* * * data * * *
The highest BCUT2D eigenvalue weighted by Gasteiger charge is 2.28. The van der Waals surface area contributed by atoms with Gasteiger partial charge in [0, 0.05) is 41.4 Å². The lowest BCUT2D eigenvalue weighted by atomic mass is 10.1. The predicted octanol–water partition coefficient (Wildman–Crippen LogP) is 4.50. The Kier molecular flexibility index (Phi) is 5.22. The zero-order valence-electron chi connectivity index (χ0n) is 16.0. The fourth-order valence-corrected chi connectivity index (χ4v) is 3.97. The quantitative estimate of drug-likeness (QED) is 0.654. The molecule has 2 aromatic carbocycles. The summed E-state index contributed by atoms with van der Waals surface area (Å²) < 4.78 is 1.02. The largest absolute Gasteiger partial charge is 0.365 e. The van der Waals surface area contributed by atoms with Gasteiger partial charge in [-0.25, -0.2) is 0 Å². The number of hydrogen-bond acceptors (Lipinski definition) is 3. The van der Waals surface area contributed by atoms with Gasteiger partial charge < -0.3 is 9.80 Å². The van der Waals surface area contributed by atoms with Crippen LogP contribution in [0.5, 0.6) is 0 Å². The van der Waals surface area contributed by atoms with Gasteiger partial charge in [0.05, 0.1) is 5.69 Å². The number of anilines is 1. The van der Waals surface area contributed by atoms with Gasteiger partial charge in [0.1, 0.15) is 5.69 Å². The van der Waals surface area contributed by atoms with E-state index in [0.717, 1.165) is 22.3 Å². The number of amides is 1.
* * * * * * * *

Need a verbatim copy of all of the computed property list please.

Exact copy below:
The highest BCUT2D eigenvalue weighted by Gasteiger charge is 2.28. The van der Waals surface area contributed by atoms with Gasteiger partial charge in [0, 0.05) is 41.4 Å². The lowest BCUT2D eigenvalue weighted by atomic mass is 10.1. The predicted octanol–water partition coefficient (Wildman–Crippen LogP) is 4.50. The Kier molecular flexibility index (Phi) is 5.22. The zero-order valence-electron chi connectivity index (χ0n) is 16.0. The fourth-order valence-corrected chi connectivity index (χ4v) is 3.97. The quantitative estimate of drug-likeness (QED) is 0.654. The molecule has 2 aromatic carbocycles. The summed E-state index contributed by atoms with van der Waals surface area (Å²) < 4.78 is 1.02. The largest absolute Gasteiger partial charge is 0.365 e. The van der Waals surface area contributed by atoms with Gasteiger partial charge in [-0.25, -0.2) is 0 Å². The number of hydrogen-bond acceptors (Lipinski definition) is 3. The van der Waals surface area contributed by atoms with Gasteiger partial charge < -0.3 is 9.80 Å². The van der Waals surface area contributed by atoms with Crippen LogP contribution in [0.5, 0.6) is 0 Å². The van der Waals surface area contributed by atoms with Gasteiger partial charge in [0.05, 0.1) is 5.69 Å². The number of anilines is 1. The van der Waals surface area contributed by atoms with Gasteiger partial charge in [0.1, 0.15) is 5.69 Å². The van der Waals surface area contributed by atoms with E-state index in [0.717, 1.165) is 22.3 Å². The number of amides is 1.